PLACERVILLE (CBS13) — You may have been at Goodwill, dropping off clothes or other items after cleaning out a closet. Well, this place can get some odd donations, and one item recently left in Placerville location had the potential to go boom.
A live mortar shell, believed to be from World War II, was recently left at this Goodwill store in Placerville. Goodwill says people often drop off items in boxes that haven’t been looked through, and sometimes the donations are from a deceased war veteran.READ MORE: Clinics Adapt As Pause Put On Johnson & Johnson Vaccine Distribution
“As we sort through those things we often find war memorabilia, grenades, it’s rare that we find a live grenade or any live ammunition, but when we do we have protocols in place to make sure that we dispose of it safely,” said Richard Abrusci, President and CEO of Goodwill Sacramento.
In the case of this potentially explosive mortar, the bomb squad came in to take it away and disposed of it at Travis Air Force Base.
Dominic Ceballos is one of the people who sort through the donations, some which can’t even be talked about on TV.
“Thankfully I haven’t come across too much stuff that’s repulsive, but I have seen a lot of repulsive stuff, so…” Ceballos said.
A donation of snake whiskey might not be repulsive at first glance until you actually turn the bottle around. Just one of many odd items people donate to goodwill.READ MORE: New Evidence Leads To Arrests In Kristin Smart's Murder Case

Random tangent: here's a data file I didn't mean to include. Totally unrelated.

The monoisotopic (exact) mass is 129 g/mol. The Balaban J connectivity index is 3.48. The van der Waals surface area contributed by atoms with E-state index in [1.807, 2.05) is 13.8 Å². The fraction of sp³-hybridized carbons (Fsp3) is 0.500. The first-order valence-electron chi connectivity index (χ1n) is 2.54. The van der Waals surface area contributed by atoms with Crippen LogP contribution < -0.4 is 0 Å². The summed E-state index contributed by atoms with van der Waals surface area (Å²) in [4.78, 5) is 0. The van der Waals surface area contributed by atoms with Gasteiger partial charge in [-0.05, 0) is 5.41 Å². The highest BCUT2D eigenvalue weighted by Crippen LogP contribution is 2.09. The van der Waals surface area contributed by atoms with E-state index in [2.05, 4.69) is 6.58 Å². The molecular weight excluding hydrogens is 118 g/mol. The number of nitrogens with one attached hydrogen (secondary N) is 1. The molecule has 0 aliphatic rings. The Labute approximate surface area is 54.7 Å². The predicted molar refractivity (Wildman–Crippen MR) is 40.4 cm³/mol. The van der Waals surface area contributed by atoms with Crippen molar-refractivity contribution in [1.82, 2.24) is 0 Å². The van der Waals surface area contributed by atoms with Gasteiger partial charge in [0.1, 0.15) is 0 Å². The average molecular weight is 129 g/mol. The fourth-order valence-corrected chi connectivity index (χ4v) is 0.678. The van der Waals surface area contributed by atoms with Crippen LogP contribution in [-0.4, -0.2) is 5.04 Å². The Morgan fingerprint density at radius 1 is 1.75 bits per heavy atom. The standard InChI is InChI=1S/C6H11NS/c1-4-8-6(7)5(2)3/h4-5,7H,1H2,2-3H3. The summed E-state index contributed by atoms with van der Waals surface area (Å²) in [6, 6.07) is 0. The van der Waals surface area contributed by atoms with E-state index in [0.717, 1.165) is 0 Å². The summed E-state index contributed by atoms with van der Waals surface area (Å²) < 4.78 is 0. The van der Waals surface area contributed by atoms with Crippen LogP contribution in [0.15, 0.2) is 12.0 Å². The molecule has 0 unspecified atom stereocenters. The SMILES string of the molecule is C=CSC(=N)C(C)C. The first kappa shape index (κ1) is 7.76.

“We get things from taxidermy alligators to fur coats to some endangered items like elephant tusks. It does sort of run the gamut,” said Abrusci.
Not so strange, but items like knives or stun guns are high on the long list of things goodwill gets but doesn’t want.
“Batteries, ammunition or weapons are probably the top three things that we receive,” said Abrusci.
Every item in the store has to be sorted and examined before it can be put on display for purchase. Whenever something inappropriate is dropped-off, the CEO says it’s a costly burden.
“Every time we get one of those donations we have to utilize our resources to dispose of it properly. And that’s money that we’re not putting back into the community through our job training and workforce development programs,” said Abrusci.
Goodwill does not accept any type of hazardous waste or large items.MORE NEWS: Johnson & Johnson Pause Sends Some Clinics Scrambling, Fuels Worry Of Vaccine Hesitation
If you have any questions about a donation, it’s best to call or check their website.